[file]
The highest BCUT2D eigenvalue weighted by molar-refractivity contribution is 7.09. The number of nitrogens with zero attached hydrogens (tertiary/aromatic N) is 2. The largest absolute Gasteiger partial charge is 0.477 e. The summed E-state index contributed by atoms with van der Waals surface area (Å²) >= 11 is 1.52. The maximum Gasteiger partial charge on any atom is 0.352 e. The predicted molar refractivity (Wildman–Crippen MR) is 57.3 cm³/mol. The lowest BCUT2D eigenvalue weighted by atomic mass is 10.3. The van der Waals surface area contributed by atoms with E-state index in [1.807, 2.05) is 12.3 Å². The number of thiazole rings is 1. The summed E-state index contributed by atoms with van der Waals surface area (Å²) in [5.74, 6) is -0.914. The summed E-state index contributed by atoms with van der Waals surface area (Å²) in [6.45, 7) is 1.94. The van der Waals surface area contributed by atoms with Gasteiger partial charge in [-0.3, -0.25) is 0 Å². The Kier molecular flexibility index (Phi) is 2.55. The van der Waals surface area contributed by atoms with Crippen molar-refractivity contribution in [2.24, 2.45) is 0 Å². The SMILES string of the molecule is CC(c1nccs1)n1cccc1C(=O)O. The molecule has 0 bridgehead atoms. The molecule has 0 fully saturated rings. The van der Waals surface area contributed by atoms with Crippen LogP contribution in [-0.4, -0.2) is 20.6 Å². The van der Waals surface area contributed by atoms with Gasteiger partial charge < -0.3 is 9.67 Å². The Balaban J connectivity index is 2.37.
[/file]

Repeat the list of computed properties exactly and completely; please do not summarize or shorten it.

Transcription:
The highest BCUT2D eigenvalue weighted by molar-refractivity contribution is 7.09. The number of nitrogens with zero attached hydrogens (tertiary/aromatic N) is 2. The largest absolute Gasteiger partial charge is 0.477 e. The summed E-state index contributed by atoms with van der Waals surface area (Å²) >= 11 is 1.52. The maximum Gasteiger partial charge on any atom is 0.352 e. The predicted molar refractivity (Wildman–Crippen MR) is 57.3 cm³/mol. The lowest BCUT2D eigenvalue weighted by atomic mass is 10.3. The van der Waals surface area contributed by atoms with E-state index in [1.807, 2.05) is 12.3 Å². The number of thiazole rings is 1. The summed E-state index contributed by atoms with van der Waals surface area (Å²) in [5.74, 6) is -0.914. The summed E-state index contributed by atoms with van der Waals surface area (Å²) in [6.45, 7) is 1.94. The van der Waals surface area contributed by atoms with Gasteiger partial charge in [-0.3, -0.25) is 0 Å². The Kier molecular flexibility index (Phi) is 2.55. The van der Waals surface area contributed by atoms with Crippen molar-refractivity contribution in [2.24, 2.45) is 0 Å². The SMILES string of the molecule is CC(c1nccs1)n1cccc1C(=O)O. The molecule has 0 bridgehead atoms. The molecule has 0 fully saturated rings. The van der Waals surface area contributed by atoms with Crippen LogP contribution in [-0.4, -0.2) is 20.6 Å². The van der Waals surface area contributed by atoms with Gasteiger partial charge < -0.3 is 9.67 Å². The Balaban J connectivity index is 2.37.